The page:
Eric Clapton’s favorite Blues records

Over the years, Eric Clapton has boldly declared his deep and abiding love for the blues.

From the infamous Robert Johnson to fellow B.B. King, here are Ten Blues records that changed his life.

Best Live Albums of All Time bb king live at the regal

B.B. King - Live at the Regal

“I’d never really got into B.B. King, because I thought he was too commercial. But this was the first time I’d heard improvisational passages on a blues album. He’d be singing into the middle of a slow blues and just stop the song, go into a guitar break and then the band would come up around him. Amazing!”

 

Essential Track: Sweet Little Angel

Howlin' Wolf The Rockin' Chair

Howlin' Wolf - The Rockin' Chair

“This is known as ‘The Rockin’ Chair Album’ because the original cover had a rocking chair on it. The band was another one of those incredible outfits with an incredible piano player on it. And Hubert Sumlin, another one of my great heroes was on there.”

 

Essential Track: Who’s Been Talkin’

The Best of Muddy Waters

Muddy Waters - The Best of Muddy Waters

“This was the first proper blues album I ever heard. It just floored me. What I liked best about Muddy Waters was his authority. His voice and accent were also incredible”

 

Essential Track: I’m Your Hoochie Coochie Man

The Best of Little Walter

Little Walter - The Best of Little Walter

I fell in love with Little Walter just because of what he was doing with Muddy – then I realised he actually had his own stuff. He was not a recognised singer, but tome, he was a better singer than anybody else because he sang without technique. It was just from the heart. I obviously found that really great to identify with. Also his harp playing was monumental.”

 

Essential Track: Juke

Freddy King Sings

Freddy King - Freddy King Sings

These albums I’ve picked here all played a big part in my life in my mid to late teens, when Iw as trying to piece together a style. And Freddie King, even before B.B., was the guy I wanted to model myself on because of the play he played, and the sound he got. This album has an incredible amount of great songs, but the best one for me has to be ‘Have You Ever Loved A Woman’. which I covered with Derek and the Dominoes”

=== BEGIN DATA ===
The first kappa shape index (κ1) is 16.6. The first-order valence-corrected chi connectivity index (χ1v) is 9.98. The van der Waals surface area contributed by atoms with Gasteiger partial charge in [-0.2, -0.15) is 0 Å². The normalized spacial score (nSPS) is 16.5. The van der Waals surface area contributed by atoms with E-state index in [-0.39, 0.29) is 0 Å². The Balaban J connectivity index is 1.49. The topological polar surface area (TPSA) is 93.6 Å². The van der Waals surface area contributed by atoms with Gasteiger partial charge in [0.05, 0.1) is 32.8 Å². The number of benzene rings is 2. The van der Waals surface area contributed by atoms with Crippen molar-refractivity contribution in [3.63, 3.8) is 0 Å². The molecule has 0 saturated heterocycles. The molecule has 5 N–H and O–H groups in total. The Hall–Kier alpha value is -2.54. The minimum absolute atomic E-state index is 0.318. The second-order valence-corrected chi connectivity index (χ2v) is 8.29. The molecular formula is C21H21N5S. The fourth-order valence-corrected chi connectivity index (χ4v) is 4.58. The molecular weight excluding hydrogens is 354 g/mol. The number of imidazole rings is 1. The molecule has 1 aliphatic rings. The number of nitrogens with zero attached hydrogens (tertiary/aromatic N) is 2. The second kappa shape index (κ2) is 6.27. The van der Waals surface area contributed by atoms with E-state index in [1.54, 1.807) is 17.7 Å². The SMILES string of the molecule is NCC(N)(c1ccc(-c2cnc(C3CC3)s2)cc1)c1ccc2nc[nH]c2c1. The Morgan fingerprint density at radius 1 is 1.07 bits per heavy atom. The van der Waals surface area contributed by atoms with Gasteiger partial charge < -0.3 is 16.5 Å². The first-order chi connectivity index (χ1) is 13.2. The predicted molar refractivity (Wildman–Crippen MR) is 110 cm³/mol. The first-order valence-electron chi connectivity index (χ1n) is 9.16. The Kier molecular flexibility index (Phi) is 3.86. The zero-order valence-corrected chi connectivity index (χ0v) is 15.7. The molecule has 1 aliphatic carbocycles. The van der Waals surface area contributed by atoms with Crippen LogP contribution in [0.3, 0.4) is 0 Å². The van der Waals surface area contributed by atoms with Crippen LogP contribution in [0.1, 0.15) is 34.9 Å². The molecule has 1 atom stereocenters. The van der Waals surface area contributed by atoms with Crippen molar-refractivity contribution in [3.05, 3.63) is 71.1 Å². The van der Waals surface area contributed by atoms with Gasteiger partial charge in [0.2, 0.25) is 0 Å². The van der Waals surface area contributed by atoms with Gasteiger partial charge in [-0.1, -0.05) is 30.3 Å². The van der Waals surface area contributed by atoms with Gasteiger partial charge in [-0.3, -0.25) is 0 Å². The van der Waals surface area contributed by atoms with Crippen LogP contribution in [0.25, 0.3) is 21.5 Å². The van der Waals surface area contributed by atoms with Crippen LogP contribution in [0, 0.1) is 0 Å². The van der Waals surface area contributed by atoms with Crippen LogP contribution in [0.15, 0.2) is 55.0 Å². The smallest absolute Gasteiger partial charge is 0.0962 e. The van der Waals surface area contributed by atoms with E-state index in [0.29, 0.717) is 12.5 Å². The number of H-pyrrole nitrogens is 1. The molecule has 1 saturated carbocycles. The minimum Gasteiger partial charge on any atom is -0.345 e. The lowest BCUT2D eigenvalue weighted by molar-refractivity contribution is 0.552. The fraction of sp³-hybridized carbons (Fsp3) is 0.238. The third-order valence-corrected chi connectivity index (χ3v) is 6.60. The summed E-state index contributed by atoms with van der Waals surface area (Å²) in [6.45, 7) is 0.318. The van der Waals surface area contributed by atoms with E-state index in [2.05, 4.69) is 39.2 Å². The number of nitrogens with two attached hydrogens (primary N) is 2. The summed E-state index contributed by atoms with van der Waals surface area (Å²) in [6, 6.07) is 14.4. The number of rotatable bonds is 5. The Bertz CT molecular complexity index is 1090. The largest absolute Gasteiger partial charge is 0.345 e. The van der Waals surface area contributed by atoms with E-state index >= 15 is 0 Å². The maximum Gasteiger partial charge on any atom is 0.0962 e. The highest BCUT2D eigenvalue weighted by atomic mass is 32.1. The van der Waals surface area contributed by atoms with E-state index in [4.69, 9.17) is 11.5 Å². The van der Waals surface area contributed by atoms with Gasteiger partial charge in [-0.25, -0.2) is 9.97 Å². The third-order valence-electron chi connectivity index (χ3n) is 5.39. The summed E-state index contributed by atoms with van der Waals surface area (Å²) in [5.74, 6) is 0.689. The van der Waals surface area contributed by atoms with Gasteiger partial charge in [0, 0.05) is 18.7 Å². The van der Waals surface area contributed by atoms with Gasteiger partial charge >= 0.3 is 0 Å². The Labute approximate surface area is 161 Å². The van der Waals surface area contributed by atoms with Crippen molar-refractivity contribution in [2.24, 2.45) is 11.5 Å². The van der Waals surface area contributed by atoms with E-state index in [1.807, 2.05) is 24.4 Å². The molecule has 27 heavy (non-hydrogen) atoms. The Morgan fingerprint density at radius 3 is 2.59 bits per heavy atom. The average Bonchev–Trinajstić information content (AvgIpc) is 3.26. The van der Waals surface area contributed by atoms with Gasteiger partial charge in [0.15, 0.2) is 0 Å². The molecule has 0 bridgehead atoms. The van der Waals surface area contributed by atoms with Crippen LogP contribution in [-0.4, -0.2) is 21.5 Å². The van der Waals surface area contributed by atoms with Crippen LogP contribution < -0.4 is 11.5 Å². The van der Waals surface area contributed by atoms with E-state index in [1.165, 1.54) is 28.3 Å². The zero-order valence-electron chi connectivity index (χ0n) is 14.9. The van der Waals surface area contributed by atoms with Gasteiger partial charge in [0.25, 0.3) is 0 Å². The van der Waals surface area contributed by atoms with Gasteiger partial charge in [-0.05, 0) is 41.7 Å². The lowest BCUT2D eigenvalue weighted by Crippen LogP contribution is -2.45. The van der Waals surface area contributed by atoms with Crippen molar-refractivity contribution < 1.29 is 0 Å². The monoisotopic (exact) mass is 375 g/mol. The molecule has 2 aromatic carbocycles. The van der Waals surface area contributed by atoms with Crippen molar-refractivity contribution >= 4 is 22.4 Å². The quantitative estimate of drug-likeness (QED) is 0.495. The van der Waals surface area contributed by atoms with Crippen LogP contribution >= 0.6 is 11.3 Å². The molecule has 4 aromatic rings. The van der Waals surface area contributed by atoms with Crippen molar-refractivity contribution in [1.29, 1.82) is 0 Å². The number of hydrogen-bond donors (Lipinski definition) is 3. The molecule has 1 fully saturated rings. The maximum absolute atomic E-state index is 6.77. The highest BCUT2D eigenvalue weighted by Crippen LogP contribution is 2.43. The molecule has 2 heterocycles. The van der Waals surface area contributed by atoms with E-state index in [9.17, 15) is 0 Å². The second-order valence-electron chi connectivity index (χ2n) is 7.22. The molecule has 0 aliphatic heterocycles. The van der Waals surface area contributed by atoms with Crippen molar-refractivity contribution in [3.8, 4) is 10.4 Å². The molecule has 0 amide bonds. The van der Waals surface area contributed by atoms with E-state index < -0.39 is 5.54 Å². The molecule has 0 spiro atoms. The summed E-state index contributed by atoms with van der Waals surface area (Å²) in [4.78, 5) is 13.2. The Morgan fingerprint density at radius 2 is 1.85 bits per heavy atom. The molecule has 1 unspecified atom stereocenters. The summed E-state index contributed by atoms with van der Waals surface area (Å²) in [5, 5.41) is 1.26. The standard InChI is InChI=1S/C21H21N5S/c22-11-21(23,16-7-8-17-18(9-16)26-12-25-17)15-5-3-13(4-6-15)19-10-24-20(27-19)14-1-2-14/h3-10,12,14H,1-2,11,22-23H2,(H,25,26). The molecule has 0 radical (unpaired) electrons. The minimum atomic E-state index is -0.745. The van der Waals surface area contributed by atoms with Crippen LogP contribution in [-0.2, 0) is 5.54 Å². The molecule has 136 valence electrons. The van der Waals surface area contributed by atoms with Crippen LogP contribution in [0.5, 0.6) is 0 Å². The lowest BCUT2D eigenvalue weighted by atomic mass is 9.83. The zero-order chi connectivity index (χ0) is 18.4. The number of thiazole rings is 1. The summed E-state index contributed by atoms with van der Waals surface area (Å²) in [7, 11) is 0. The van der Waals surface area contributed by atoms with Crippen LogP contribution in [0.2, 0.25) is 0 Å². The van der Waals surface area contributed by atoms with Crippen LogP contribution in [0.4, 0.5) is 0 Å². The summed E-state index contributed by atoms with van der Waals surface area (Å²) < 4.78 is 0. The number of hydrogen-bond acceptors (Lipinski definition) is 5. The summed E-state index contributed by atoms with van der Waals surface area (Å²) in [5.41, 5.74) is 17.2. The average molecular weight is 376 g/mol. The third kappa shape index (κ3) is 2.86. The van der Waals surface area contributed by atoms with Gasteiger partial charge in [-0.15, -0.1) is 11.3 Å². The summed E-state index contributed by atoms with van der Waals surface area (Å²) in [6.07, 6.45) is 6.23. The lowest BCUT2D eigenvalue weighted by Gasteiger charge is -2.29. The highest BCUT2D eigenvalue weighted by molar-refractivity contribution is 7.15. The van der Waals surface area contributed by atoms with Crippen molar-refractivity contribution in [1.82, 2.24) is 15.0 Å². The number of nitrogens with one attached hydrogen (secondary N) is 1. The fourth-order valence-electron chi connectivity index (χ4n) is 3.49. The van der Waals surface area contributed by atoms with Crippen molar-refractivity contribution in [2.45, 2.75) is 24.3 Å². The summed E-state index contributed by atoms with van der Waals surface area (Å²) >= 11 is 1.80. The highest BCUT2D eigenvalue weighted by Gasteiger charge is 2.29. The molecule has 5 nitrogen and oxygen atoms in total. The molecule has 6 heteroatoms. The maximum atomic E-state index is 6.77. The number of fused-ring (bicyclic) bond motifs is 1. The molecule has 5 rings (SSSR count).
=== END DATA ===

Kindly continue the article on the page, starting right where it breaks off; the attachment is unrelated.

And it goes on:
Essential Track: Have You Ever Loved A Woman

Junior Parker Bobby Blue Bland Blues Consolidated

Junior Parker & Bobby Bland - Blues Consolidated

“This is the first album I really got into that had horns and a big band on it. Beautiful stuff and great guitar playing. Bobby Bland‘s singing ‘I Smell Trouble‘ and ‘Further On Up The Road‘. Junior Parker delivers ‘Next Time You See Me‘ and ‘That’s All Right‘.”

 

Essential Track: Further On Up The Road

Big Bill Broonzy Trouble In Mind

Big Bill Broonzy - Trouble In Mind

The first album I ever owned was ‘Chirping Crickets’ with Buddy Holly and  the second was Big Bill Broonzy. It had a song on it called ‘Hey Hey’ which I did on ‘Unplugged’. His style was probably the first style I com-pletely attempted to emulate on the acoustic guitar. I was 13. I didn’t ever really think that playing guitar was what I was going to do.”

 

Essential Track: Hey Hey

folk festival of the blues

Various - Folk Festival Of The Blues

Ostensibly it was a live gig in Chicago, with Muddy Waters and Willie Dixon, Ottis Spann, Sonny Boy Williamson, Howlin’ Wolf and Buddy Guy. And there were two tracks by Buddy Guy that I have never heard before. It was my first taste of what he could do. It was really the slowest blues I’ve ever heard. His way of singing and plauing was so wild. It blew me away.”

 

Essential Track: Don’t Know Which Way To Go

Lightnin' Slim Rooster Blues

Lightnin' Slim - Rooster Blues

Lightnin’ Slim was out of Louisiana, and not a particularly gymnastic guitar player, but he had a sound and a style of writing and singing that was completely unique. He had Crazy Lester playing harmonica on it. It was just like those two and a percussion, and a lot of echo. A fantastic blues record.”

 

Essential Track: It’s Mighty Crazy

Robert Johnson King Of The Delta Blues Singers

Robert Johnson - King Of The Delta Blues Singers

“This was the first time I’d heard a solo artist I could truly identify with, emotionally. Somebody played the record to me when I was about 15 and it was a horror! It was like I was hearing someone talking about me. I totally identified with it, to the point where it scared me.”

 

Essential Track: ALL